United States Department of Defense United States Department of Defense

DoD News

Bookmark and Share

 News Article

New Military Retirement Home Debuts in Gulfport

By Donna Miles
American Forces Press Service

WASHINGTON, Sept. 28, 2010 – More than 100 residents at the Armed Forces Retirement Home here are packing up to move back into a brand-new complex in Gulfport, Miss., that replaces the facility that was destroyed five years ago by Hurricane Katrina.

Click photo for screen-resolution image
The state-of-the-art Armed Forces Retirement Home in Gulfport, Miss., awaits 135 residents soon to return after being displaced five years ago by Hurricane Katrina. The east stairs lead to an outdoor dining area and the main lobby. Courtesy photo

(Click photo for screen-resolution image);high-resolution image available.

Emotions are running high as the 135 residents prepare to leave AFRH-Washington Oct. 4, and along with it, the deep friendships they’ve forged during the past five years, spokeswoman Sheila Abarr told American Forces Press Service.

About 40 residents that are driving rather than flying to their new home already are en route, planning to be among the first to check into the new building, she said.

The Armed Forces Retirement Home in Gulfport evacuated 416 of its residents Aug. 30, 2005, after Hurricane Katrina decimated the complex. Some buildings were knocked to the ground and the steel-and-concrete perimeter around the facility was destroyed.

Many of the residents rode out Katrina at the facility before moving in with family members in the area or taking up residence at the Washington home within 72 hours of the hurricane.

Henry Pike, who was among those residents who experienced Katrina’s wrath firsthand, said he’s looking forward to finally returning home. “All along, I’ve posted construction photos and updates on the new home and the residents have literally been counting down the days,” he said.

The residents will move into a modern four-tower complex, located on 47 acres of prime waterfront. The new facility features dining, social, recreational and therapeutic activities, including a swimming pool, hobby shops, a wellness center with basic dental and eye care, a bank, a barber and beauty shop, a bowling center, as well as a movie theater, computer room, library and a pedestrian bridge to the beach.

Residents’ personal rooms include a full bathroom, kitchenette and balcony, Abarr said.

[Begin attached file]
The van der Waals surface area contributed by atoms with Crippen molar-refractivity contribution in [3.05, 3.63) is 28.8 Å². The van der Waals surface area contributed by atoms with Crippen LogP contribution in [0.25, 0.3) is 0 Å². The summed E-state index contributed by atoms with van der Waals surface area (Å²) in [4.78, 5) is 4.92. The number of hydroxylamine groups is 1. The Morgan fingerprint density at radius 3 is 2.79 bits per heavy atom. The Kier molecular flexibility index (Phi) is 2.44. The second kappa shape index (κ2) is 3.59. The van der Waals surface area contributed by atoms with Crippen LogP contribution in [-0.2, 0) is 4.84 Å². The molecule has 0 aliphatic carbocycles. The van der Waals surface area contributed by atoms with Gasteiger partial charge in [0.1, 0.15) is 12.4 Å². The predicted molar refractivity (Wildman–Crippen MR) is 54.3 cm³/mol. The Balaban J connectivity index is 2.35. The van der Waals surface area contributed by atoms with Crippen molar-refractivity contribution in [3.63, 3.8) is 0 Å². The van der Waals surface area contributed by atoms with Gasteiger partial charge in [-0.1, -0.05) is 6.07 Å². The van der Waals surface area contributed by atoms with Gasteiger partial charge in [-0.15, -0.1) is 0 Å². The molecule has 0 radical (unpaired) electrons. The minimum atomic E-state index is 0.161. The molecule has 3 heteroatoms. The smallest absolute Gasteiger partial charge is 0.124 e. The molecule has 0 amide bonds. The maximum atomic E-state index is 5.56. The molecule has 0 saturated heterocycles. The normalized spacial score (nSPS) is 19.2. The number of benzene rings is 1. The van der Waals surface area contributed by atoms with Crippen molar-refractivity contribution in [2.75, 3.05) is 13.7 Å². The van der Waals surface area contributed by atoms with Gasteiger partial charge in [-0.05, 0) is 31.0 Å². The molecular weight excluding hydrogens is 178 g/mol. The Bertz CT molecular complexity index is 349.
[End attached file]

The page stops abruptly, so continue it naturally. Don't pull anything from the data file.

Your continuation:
The incoming residents have selected their rooms, based on seniority at the facility. Louis Nemec got the honors of being the first to choose.

“The new Gulfport home is an incredible advance in how AFRH provides senior housing for our nation’s heroes,” said Tim Cox, chief operating officer for AFRH. “In addition to providing state-of-the-art facilities, we have also partnered with the local community to provide additional services for our residents.”

A day-long “Glory on the Gulf” celebration on Nov. 9, 2010, will mark the official opening of the new facility.

While sad to see their Gulfport neighbors leave, residents at AFRH-Washington are looking forward to a new common-area building to be built next year, Abarr said. The facility will provide dining facilities, arts and crafts and other activities under one roof, making them more convenient and accessible for residents, she said.

Both AFRH facilities are operated exclusively for war veterans and retired service members from all branches of the U.S. military. Residents must be at least 60 years old, but the average age is 81, Abarr said.

Congress established a home for destitute Navy officers, sailors and Marines in Philadelphia during the War of 1812, and the facility eventually moved to Gulfport. In the mid-1800s, Congress established an asylum for old and disabled soldiers in Washington, D.C., which later became the U.S. Soldiers' and Airmen's Home.

Although the facilities operated separately for many years, Congress passed a law in the early 1990s combining the two facilities into the Armed Forces Retirement Home.

Both communities can house more than 1,300 residents in five levels of care, from independent living to long-term care. Each facility offers a nine-hole golf course, fitness center, walking trails, hobby shops, entertainment, and bus trips.